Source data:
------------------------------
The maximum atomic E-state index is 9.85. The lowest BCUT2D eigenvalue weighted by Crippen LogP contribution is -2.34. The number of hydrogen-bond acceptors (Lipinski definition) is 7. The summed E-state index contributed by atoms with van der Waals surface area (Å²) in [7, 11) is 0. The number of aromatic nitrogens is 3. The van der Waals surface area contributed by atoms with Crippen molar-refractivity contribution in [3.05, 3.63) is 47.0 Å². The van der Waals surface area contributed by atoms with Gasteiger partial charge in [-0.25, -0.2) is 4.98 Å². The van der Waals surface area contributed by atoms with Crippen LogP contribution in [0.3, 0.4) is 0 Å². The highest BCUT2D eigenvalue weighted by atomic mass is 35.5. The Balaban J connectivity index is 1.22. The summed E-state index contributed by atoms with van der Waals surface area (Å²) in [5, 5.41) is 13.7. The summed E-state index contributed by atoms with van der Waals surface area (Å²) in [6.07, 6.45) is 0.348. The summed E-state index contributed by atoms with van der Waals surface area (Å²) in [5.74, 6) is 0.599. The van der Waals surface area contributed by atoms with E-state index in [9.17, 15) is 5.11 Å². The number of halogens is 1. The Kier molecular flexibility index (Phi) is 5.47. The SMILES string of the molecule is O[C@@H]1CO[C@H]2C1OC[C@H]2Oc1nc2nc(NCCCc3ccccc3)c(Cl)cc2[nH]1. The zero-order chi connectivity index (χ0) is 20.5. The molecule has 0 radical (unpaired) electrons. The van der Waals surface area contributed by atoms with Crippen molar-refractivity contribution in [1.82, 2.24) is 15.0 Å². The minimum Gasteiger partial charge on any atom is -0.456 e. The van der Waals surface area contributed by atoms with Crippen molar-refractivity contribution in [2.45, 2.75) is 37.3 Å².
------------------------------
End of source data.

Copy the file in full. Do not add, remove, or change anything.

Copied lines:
The maximum atomic E-state index is 9.85. The lowest BCUT2D eigenvalue weighted by Crippen LogP contribution is -2.34. The number of hydrogen-bond acceptors (Lipinski definition) is 7. The summed E-state index contributed by atoms with van der Waals surface area (Å²) in [7, 11) is 0. The number of aromatic nitrogens is 3. The van der Waals surface area contributed by atoms with Crippen molar-refractivity contribution in [3.05, 3.63) is 47.0 Å². The van der Waals surface area contributed by atoms with Gasteiger partial charge in [-0.25, -0.2) is 4.98 Å². The van der Waals surface area contributed by atoms with Crippen LogP contribution in [0.3, 0.4) is 0 Å². The highest BCUT2D eigenvalue weighted by atomic mass is 35.5. The Balaban J connectivity index is 1.22. The summed E-state index contributed by atoms with van der Waals surface area (Å²) in [5, 5.41) is 13.7. The summed E-state index contributed by atoms with van der Waals surface area (Å²) in [6.07, 6.45) is 0.348. The summed E-state index contributed by atoms with van der Waals surface area (Å²) in [5.74, 6) is 0.599. The van der Waals surface area contributed by atoms with E-state index in [9.17, 15) is 5.11 Å². The number of halogens is 1. The Kier molecular flexibility index (Phi) is 5.47. The SMILES string of the molecule is O[C@@H]1CO[C@H]2C1OC[C@H]2Oc1nc2nc(NCCCc3ccccc3)c(Cl)cc2[nH]1. The zero-order chi connectivity index (χ0) is 20.5. The molecule has 0 radical (unpaired) electrons. The van der Waals surface area contributed by atoms with Crippen molar-refractivity contribution in [1.82, 2.24) is 15.0 Å². The minimum Gasteiger partial charge on any atom is -0.456 e. The van der Waals surface area contributed by atoms with Crippen molar-refractivity contribution in [2.45, 2.75) is 37.3 Å².